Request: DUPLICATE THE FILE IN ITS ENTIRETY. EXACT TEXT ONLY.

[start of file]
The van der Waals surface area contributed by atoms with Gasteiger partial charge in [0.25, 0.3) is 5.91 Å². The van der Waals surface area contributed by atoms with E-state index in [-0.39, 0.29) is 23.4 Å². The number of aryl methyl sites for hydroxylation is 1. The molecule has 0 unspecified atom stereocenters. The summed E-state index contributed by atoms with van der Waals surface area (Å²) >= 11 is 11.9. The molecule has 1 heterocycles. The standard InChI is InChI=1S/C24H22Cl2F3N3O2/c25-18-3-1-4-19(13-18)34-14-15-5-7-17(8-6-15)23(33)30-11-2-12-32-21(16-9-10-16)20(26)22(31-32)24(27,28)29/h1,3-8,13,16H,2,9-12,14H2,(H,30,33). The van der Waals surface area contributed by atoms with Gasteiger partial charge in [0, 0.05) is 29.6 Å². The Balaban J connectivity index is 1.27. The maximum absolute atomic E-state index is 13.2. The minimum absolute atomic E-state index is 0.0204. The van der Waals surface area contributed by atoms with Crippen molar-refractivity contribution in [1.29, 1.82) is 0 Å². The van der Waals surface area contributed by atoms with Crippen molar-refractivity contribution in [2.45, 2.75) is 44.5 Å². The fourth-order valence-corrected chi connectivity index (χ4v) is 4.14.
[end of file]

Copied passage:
The van der Waals surface area contributed by atoms with Gasteiger partial charge in [0.25, 0.3) is 5.91 Å². The van der Waals surface area contributed by atoms with E-state index in [-0.39, 0.29) is 23.4 Å². The number of aryl methyl sites for hydroxylation is 1. The molecule has 0 unspecified atom stereocenters. The summed E-state index contributed by atoms with van der Waals surface area (Å²) >= 11 is 11.9. The molecule has 1 heterocycles. The standard InChI is InChI=1S/C24H22Cl2F3N3O2/c25-18-3-1-4-19(13-18)34-14-15-5-7-17(8-6-15)23(33)30-11-2-12-32-21(16-9-10-16)20(26)22(31-32)24(27,28)29/h1,3-8,13,16H,2,9-12,14H2,(H,30,33). The van der Waals surface area contributed by atoms with Gasteiger partial charge in [0, 0.05) is 29.6 Å². The Balaban J connectivity index is 1.27. The maximum absolute atomic E-state index is 13.2. The minimum absolute atomic E-state index is 0.0204. The van der Waals surface area contributed by atoms with Crippen molar-refractivity contribution in [1.29, 1.82) is 0 Å². The van der Waals surface area contributed by atoms with Crippen molar-refractivity contribution in [2.45, 2.75) is 44.5 Å². The fourth-order valence-corrected chi connectivity index (χ4v) is 4.14.